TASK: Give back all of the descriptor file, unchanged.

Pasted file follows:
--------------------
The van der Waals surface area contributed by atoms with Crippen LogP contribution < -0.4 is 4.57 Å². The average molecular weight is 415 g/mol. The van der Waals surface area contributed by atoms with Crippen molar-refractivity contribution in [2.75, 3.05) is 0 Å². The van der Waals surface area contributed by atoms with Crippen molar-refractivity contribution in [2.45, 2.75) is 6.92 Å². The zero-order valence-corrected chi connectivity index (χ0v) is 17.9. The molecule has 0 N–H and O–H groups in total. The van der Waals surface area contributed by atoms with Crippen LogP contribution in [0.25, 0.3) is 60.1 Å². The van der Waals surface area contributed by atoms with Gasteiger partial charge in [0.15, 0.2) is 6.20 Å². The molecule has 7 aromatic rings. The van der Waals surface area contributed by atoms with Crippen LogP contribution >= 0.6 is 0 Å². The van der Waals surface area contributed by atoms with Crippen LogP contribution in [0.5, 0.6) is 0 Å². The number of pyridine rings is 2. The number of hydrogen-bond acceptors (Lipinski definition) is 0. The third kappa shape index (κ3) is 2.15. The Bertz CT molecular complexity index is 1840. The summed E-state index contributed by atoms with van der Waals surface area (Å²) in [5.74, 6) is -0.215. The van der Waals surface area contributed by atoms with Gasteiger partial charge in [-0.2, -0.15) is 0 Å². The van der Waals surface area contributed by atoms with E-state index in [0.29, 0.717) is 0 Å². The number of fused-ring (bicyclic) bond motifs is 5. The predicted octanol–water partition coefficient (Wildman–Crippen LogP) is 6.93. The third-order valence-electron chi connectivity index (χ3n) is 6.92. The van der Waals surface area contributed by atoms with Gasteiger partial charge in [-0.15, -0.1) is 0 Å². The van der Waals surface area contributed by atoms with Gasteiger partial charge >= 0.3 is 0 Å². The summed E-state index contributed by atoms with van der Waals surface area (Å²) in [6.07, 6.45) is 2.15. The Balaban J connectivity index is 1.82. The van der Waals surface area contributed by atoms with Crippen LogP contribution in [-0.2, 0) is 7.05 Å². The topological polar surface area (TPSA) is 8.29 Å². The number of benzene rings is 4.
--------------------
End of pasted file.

The van der Waals surface area contributed by atoms with Crippen LogP contribution < -0.4 is 4.57 Å². The average molecular weight is 415 g/mol. The van der Waals surface area contributed by atoms with Crippen molar-refractivity contribution in [2.75, 3.05) is 0 Å². The van der Waals surface area contributed by atoms with Crippen molar-refractivity contribution in [2.45, 2.75) is 6.92 Å². The zero-order valence-corrected chi connectivity index (χ0v) is 17.9. The molecule has 0 N–H and O–H groups in total. The van der Waals surface area contributed by atoms with Crippen LogP contribution in [0.25, 0.3) is 60.1 Å². The van der Waals surface area contributed by atoms with Gasteiger partial charge in [0.15, 0.2) is 6.20 Å². The molecule has 7 aromatic rings. The van der Waals surface area contributed by atoms with Crippen LogP contribution >= 0.6 is 0 Å². The van der Waals surface area contributed by atoms with Crippen LogP contribution in [0.5, 0.6) is 0 Å². The number of pyridine rings is 2. The number of hydrogen-bond acceptors (Lipinski definition) is 0. The third kappa shape index (κ3) is 2.15. The Bertz CT molecular complexity index is 1840. The summed E-state index contributed by atoms with van der Waals surface area (Å²) in [5.74, 6) is -0.215. The van der Waals surface area contributed by atoms with Gasteiger partial charge in [-0.2, -0.15) is 0 Å². The van der Waals surface area contributed by atoms with E-state index in [0.29, 0.717) is 0 Å². The number of fused-ring (bicyclic) bond motifs is 5. The predicted octanol–water partition coefficient (Wildman–Crippen LogP) is 6.93. The third-order valence-electron chi connectivity index (χ3n) is 6.92. The van der Waals surface area contributed by atoms with Gasteiger partial charge in [-0.15, -0.1) is 0 Å². The van der Waals surface area contributed by atoms with Gasteiger partial charge >= 0.3 is 0 Å². The summed E-state index contributed by atoms with van der Waals surface area (Å²) in [6.07, 6.45) is 2.15. The Balaban J connectivity index is 1.82. The van der Waals surface area contributed by atoms with Crippen LogP contribution in [-0.2, 0) is 7.05 Å². The topological polar surface area (TPSA) is 8.29 Å². The number of benzene rings is 4.